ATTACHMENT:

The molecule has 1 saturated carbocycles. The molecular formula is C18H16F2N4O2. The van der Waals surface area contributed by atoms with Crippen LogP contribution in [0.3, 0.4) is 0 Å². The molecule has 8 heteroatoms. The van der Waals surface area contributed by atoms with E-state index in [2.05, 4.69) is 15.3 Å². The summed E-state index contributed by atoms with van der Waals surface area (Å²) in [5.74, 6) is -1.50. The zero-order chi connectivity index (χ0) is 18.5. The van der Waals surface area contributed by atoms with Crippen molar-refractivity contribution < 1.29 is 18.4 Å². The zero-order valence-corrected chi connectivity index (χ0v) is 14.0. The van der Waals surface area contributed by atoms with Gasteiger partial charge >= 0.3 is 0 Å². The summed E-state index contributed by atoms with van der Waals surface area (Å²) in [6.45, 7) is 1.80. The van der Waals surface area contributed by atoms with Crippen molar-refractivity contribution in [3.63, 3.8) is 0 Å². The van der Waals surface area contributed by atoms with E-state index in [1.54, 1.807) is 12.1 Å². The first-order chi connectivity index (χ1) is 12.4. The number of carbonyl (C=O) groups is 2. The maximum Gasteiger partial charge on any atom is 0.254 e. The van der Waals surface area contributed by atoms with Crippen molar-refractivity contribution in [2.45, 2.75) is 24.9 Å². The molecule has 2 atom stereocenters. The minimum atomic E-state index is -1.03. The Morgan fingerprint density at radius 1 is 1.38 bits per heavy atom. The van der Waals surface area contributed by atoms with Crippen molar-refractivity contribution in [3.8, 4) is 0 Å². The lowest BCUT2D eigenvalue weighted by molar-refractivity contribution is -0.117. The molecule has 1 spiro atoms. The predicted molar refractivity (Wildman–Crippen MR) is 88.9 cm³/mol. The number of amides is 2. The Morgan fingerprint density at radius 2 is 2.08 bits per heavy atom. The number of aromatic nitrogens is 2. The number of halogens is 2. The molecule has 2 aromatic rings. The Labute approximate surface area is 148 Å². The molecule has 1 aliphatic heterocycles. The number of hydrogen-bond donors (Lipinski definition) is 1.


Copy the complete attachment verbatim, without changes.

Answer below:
The molecule has 1 saturated carbocycles. The molecular formula is C18H16F2N4O2. The van der Waals surface area contributed by atoms with Crippen LogP contribution in [0.3, 0.4) is 0 Å². The molecule has 8 heteroatoms. The van der Waals surface area contributed by atoms with E-state index in [2.05, 4.69) is 15.3 Å². The summed E-state index contributed by atoms with van der Waals surface area (Å²) in [5.74, 6) is -1.50. The zero-order chi connectivity index (χ0) is 18.5. The van der Waals surface area contributed by atoms with Crippen molar-refractivity contribution < 1.29 is 18.4 Å². The zero-order valence-corrected chi connectivity index (χ0v) is 14.0. The van der Waals surface area contributed by atoms with Gasteiger partial charge >= 0.3 is 0 Å². The summed E-state index contributed by atoms with van der Waals surface area (Å²) in [6.45, 7) is 1.80. The van der Waals surface area contributed by atoms with Crippen molar-refractivity contribution in [3.63, 3.8) is 0 Å². The van der Waals surface area contributed by atoms with E-state index in [1.54, 1.807) is 12.1 Å². The first-order chi connectivity index (χ1) is 12.4. The number of carbonyl (C=O) groups is 2. The maximum Gasteiger partial charge on any atom is 0.254 e. The van der Waals surface area contributed by atoms with Crippen molar-refractivity contribution in [2.45, 2.75) is 24.9 Å². The molecule has 2 atom stereocenters. The minimum atomic E-state index is -1.03. The Morgan fingerprint density at radius 1 is 1.38 bits per heavy atom. The van der Waals surface area contributed by atoms with Crippen molar-refractivity contribution in [3.8, 4) is 0 Å². The lowest BCUT2D eigenvalue weighted by molar-refractivity contribution is -0.117. The molecule has 1 spiro atoms. The predicted molar refractivity (Wildman–Crippen MR) is 88.9 cm³/mol. The number of amides is 2. The Morgan fingerprint density at radius 2 is 2.08 bits per heavy atom. The number of aromatic nitrogens is 2. The number of halogens is 2. The molecule has 2 aromatic rings. The Labute approximate surface area is 148 Å². The molecule has 1 aliphatic heterocycles. The number of hydrogen-bond donors (Lipinski definition) is 1.